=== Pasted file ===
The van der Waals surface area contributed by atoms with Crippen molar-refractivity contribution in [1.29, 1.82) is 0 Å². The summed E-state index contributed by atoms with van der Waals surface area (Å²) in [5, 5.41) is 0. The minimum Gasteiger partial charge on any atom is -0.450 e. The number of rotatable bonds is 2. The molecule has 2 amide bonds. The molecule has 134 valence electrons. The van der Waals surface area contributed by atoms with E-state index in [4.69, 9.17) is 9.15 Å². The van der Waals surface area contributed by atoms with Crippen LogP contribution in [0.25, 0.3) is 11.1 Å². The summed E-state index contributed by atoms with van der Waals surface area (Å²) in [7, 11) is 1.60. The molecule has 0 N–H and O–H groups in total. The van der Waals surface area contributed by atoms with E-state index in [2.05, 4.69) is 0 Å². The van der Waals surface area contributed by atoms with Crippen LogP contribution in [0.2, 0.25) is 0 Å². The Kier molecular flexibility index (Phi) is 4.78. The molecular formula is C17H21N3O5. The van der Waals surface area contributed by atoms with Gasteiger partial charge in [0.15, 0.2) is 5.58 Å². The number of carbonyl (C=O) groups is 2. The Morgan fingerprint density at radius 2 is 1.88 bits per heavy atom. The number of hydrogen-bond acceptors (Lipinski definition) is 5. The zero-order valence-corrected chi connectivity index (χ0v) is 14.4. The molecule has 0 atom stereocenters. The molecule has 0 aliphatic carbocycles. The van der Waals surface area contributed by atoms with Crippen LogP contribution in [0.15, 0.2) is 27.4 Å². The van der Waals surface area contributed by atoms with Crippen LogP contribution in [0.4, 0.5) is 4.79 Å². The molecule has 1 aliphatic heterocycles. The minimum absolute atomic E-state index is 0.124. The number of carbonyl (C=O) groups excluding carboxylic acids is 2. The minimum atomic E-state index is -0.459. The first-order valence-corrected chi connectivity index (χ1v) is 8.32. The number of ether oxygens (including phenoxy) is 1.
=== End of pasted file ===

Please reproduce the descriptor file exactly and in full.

The van der Waals surface area contributed by atoms with Crippen molar-refractivity contribution in [1.29, 1.82) is 0 Å². The summed E-state index contributed by atoms with van der Waals surface area (Å²) in [5, 5.41) is 0. The minimum Gasteiger partial charge on any atom is -0.450 e. The number of rotatable bonds is 2. The molecule has 2 amide bonds. The molecule has 134 valence electrons. The van der Waals surface area contributed by atoms with E-state index in [4.69, 9.17) is 9.15 Å². The van der Waals surface area contributed by atoms with Crippen LogP contribution in [0.25, 0.3) is 11.1 Å². The summed E-state index contributed by atoms with van der Waals surface area (Å²) in [7, 11) is 1.60. The molecule has 0 N–H and O–H groups in total. The van der Waals surface area contributed by atoms with E-state index in [2.05, 4.69) is 0 Å². The van der Waals surface area contributed by atoms with Crippen LogP contribution in [0.2, 0.25) is 0 Å². The Kier molecular flexibility index (Phi) is 4.78. The molecular formula is C17H21N3O5. The van der Waals surface area contributed by atoms with Gasteiger partial charge in [0.15, 0.2) is 5.58 Å². The number of carbonyl (C=O) groups is 2. The Morgan fingerprint density at radius 2 is 1.88 bits per heavy atom. The number of hydrogen-bond acceptors (Lipinski definition) is 5. The zero-order valence-corrected chi connectivity index (χ0v) is 14.4. The molecule has 0 atom stereocenters. The molecule has 0 aliphatic carbocycles. The van der Waals surface area contributed by atoms with Crippen LogP contribution in [0.15, 0.2) is 27.4 Å². The van der Waals surface area contributed by atoms with Crippen LogP contribution in [0.4, 0.5) is 4.79 Å². The molecule has 1 aliphatic heterocycles. The minimum absolute atomic E-state index is 0.124. The number of carbonyl (C=O) groups excluding carboxylic acids is 2. The minimum atomic E-state index is -0.459. The first-order valence-corrected chi connectivity index (χ1v) is 8.32. The number of ether oxygens (including phenoxy) is 1.